As of January 1, 2015, a new federal law will go into effect extending minimum wage and overtime pay to domestic workers. The law will provide major benefits in care for the elderly and for disabled Americans, who will now fall under the purview of the Fair Labor Standards Act, which maintains the country’s wage and hour laws.
Spokespersons for the rule stated the regulation’s delayed effective date is in order to give families relying on home health care professionals enough time to prepare for the changes. Labor representatives state that most workers already make minimum wage but are not protected by overtime pay during a normal work week. In many states, these home care workers have been excluded from typical wage and hour laws. One deputy administrator of the labor department claims this new rule will help stabilize our economy.
According to government statistics, although home care workers may make more than minimum wage, almost half of them are eligible for government assistance programs. The majority of them are female, Latino or African-Americans. Labor Secretary P?rez issued a statement contending that the new federal regulation will protect home care workers and protect the rights of house-bound individuals.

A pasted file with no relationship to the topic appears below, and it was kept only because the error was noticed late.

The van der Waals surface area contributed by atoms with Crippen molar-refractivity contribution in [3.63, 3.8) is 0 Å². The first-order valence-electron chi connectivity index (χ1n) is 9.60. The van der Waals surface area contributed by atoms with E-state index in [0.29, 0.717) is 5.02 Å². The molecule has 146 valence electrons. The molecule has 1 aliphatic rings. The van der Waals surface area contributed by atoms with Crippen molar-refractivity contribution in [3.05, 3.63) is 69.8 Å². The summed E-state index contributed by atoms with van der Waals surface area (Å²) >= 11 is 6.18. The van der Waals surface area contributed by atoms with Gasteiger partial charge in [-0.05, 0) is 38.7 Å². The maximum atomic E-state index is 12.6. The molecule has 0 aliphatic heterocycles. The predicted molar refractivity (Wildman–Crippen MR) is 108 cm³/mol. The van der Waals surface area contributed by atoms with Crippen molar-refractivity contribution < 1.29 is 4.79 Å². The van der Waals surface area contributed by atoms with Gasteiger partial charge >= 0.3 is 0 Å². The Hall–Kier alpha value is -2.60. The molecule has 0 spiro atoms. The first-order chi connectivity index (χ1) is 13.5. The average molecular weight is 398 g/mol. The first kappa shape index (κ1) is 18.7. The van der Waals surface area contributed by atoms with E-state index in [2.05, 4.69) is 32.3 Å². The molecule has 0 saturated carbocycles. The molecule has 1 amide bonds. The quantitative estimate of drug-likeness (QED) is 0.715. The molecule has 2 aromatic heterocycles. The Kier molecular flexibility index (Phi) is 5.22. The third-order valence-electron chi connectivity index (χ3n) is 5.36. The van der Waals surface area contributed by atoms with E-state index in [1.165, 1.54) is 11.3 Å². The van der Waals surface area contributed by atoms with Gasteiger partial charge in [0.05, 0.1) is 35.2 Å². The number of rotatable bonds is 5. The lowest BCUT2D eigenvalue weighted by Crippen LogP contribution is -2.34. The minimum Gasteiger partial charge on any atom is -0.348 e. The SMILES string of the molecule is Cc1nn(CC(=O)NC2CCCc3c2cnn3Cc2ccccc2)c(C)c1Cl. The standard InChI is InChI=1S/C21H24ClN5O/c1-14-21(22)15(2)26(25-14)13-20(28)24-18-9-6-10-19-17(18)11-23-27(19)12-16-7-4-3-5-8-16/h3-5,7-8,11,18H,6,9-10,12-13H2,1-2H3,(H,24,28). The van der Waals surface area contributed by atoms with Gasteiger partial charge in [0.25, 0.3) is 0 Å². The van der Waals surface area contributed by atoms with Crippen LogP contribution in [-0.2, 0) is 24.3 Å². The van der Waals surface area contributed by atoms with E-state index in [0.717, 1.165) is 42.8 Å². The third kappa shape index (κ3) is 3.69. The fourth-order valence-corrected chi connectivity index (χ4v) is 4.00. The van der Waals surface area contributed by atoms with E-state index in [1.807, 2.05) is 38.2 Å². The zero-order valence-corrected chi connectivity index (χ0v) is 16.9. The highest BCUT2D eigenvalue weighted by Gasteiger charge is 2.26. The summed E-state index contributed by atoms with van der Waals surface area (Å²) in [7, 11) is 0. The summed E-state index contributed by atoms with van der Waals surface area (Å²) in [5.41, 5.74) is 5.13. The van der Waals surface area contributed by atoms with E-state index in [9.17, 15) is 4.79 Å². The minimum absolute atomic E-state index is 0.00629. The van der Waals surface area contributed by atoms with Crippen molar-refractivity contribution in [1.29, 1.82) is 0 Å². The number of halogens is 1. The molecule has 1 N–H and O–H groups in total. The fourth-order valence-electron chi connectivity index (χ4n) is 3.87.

Opponents of the ruling are concerned the new changes will affect those on government assistance and result in increased costs and fewer jobs. A representative for the National Association for Home Care and Hospice has expressed concern that higher costs in home care will result in less quality care for higher pay.
Proponents counter by saying these consequences have not been felt in those states now enforcing overtime and minimum wage protection to domestic workers. The final ruling has come after a long and arduous period of negotiations.
The law does not cover babysitting or other companionship services. It will allow a care provider to receive minimum wage and overtime protections for hours worked beyond twenty hours a week and performing assistance with daily routines such as bathing, dressing and grooming. Live-in helpers are exempt from overtime pay but must be paid the minimum federal hourly wage.
People who provide these valuable services for our loved ones should be protected from unfair pay practices. Now the government is saying it agrees.
nytimes.com, “U.S. to Include Home Care Aides in Wage and Overtime Law” Steven Greenhouse, Sep. 17, 2013